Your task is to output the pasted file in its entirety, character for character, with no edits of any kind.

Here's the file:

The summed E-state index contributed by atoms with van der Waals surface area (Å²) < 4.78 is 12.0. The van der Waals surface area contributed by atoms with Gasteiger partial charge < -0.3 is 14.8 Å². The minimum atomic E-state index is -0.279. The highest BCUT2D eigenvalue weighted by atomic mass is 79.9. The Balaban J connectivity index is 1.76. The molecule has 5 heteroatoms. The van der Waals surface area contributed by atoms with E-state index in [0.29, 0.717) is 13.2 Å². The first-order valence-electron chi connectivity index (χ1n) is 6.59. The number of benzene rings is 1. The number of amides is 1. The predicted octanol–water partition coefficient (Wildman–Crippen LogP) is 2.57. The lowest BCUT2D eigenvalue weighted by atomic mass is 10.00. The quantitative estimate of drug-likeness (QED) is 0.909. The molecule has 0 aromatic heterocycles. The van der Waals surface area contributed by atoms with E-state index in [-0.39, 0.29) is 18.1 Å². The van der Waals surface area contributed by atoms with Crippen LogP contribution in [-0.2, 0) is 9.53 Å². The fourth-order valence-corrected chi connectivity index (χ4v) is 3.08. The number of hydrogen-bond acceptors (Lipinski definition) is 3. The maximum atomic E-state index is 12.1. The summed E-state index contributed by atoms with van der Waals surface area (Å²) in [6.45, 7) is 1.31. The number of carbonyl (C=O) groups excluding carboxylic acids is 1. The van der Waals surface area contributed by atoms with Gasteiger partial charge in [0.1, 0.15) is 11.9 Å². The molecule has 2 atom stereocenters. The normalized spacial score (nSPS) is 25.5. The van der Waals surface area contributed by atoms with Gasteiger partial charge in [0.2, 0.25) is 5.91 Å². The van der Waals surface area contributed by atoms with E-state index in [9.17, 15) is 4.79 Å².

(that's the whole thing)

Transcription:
The summed E-state index contributed by atoms with van der Waals surface area (Å²) < 4.78 is 12.0. The van der Waals surface area contributed by atoms with Gasteiger partial charge < -0.3 is 14.8 Å². The minimum atomic E-state index is -0.279. The highest BCUT2D eigenvalue weighted by atomic mass is 79.9. The Balaban J connectivity index is 1.76. The molecule has 5 heteroatoms. The van der Waals surface area contributed by atoms with E-state index in [0.29, 0.717) is 13.2 Å². The first-order valence-electron chi connectivity index (χ1n) is 6.59. The number of benzene rings is 1. The number of amides is 1. The predicted octanol–water partition coefficient (Wildman–Crippen LogP) is 2.57. The lowest BCUT2D eigenvalue weighted by atomic mass is 10.00. The quantitative estimate of drug-likeness (QED) is 0.909. The molecule has 0 aromatic heterocycles. The van der Waals surface area contributed by atoms with E-state index in [-0.39, 0.29) is 18.1 Å². The van der Waals surface area contributed by atoms with Crippen LogP contribution in [-0.2, 0) is 9.53 Å². The fourth-order valence-corrected chi connectivity index (χ4v) is 3.08. The number of hydrogen-bond acceptors (Lipinski definition) is 3. The maximum atomic E-state index is 12.1. The summed E-state index contributed by atoms with van der Waals surface area (Å²) in [6.45, 7) is 1.31. The number of carbonyl (C=O) groups excluding carboxylic acids is 1. The van der Waals surface area contributed by atoms with Gasteiger partial charge in [0.1, 0.15) is 11.9 Å². The molecule has 2 atom stereocenters. The normalized spacial score (nSPS) is 25.5. The van der Waals surface area contributed by atoms with Gasteiger partial charge in [0.2, 0.25) is 5.91 Å². The van der Waals surface area contributed by atoms with E-state index in [9.17, 15) is 4.79 Å².